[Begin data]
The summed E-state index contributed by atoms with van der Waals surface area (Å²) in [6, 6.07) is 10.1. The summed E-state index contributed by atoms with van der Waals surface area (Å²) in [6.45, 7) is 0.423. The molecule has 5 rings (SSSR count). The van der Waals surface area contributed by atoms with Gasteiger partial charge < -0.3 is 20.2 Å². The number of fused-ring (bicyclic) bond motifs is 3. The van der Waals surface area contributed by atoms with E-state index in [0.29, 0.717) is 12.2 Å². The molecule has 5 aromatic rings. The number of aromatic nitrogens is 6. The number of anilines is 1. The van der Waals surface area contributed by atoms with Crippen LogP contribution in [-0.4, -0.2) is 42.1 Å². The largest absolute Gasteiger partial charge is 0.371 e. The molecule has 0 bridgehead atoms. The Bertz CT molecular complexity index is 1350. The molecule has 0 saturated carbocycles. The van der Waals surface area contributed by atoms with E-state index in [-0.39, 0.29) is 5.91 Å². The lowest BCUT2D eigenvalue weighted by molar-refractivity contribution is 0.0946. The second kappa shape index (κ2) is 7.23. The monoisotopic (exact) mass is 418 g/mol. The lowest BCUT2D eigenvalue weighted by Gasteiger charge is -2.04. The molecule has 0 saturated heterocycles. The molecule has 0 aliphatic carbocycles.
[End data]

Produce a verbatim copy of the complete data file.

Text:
The summed E-state index contributed by atoms with van der Waals surface area (Å²) in [6, 6.07) is 10.1. The summed E-state index contributed by atoms with van der Waals surface area (Å²) in [6.45, 7) is 0.423. The molecule has 5 rings (SSSR count). The van der Waals surface area contributed by atoms with Gasteiger partial charge < -0.3 is 20.2 Å². The number of fused-ring (bicyclic) bond motifs is 3. The van der Waals surface area contributed by atoms with E-state index in [0.29, 0.717) is 12.2 Å². The molecule has 5 aromatic rings. The number of aromatic nitrogens is 6. The number of anilines is 1. The van der Waals surface area contributed by atoms with Crippen LogP contribution in [-0.4, -0.2) is 42.1 Å². The largest absolute Gasteiger partial charge is 0.371 e. The molecule has 0 bridgehead atoms. The Bertz CT molecular complexity index is 1350. The molecule has 0 saturated carbocycles. The van der Waals surface area contributed by atoms with E-state index in [-0.39, 0.29) is 5.91 Å². The lowest BCUT2D eigenvalue weighted by molar-refractivity contribution is 0.0946. The second kappa shape index (κ2) is 7.23. The monoisotopic (exact) mass is 418 g/mol. The lowest BCUT2D eigenvalue weighted by Gasteiger charge is -2.04. The molecule has 0 saturated heterocycles. The molecule has 0 aliphatic carbocycles.